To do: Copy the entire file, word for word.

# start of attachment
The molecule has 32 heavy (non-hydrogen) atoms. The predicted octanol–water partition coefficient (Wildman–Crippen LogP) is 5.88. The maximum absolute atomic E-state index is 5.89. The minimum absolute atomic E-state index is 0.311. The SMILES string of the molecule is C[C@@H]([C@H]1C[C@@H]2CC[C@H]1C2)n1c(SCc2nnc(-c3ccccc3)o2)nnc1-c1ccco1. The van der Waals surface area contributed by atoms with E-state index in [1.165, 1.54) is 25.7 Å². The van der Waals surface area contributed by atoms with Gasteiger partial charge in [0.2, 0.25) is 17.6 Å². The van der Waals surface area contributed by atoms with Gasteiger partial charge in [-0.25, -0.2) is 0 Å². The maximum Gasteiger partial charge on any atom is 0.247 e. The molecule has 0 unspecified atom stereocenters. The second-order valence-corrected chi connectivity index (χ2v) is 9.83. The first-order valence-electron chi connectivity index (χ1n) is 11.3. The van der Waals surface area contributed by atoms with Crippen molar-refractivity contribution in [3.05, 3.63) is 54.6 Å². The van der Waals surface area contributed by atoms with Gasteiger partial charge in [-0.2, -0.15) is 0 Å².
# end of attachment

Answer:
The molecule has 32 heavy (non-hydrogen) atoms. The predicted octanol–water partition coefficient (Wildman–Crippen LogP) is 5.88. The maximum absolute atomic E-state index is 5.89. The minimum absolute atomic E-state index is 0.311. The SMILES string of the molecule is C[C@@H]([C@H]1C[C@@H]2CC[C@H]1C2)n1c(SCc2nnc(-c3ccccc3)o2)nnc1-c1ccco1. The van der Waals surface area contributed by atoms with E-state index in [1.165, 1.54) is 25.7 Å². The van der Waals surface area contributed by atoms with Gasteiger partial charge in [0.2, 0.25) is 17.6 Å². The van der Waals surface area contributed by atoms with Gasteiger partial charge in [-0.25, -0.2) is 0 Å². The maximum Gasteiger partial charge on any atom is 0.247 e. The molecule has 0 unspecified atom stereocenters. The second-order valence-corrected chi connectivity index (χ2v) is 9.83. The first-order valence-electron chi connectivity index (χ1n) is 11.3. The van der Waals surface area contributed by atoms with Crippen molar-refractivity contribution in [3.05, 3.63) is 54.6 Å². The van der Waals surface area contributed by atoms with Gasteiger partial charge in [-0.2, -0.15) is 0 Å².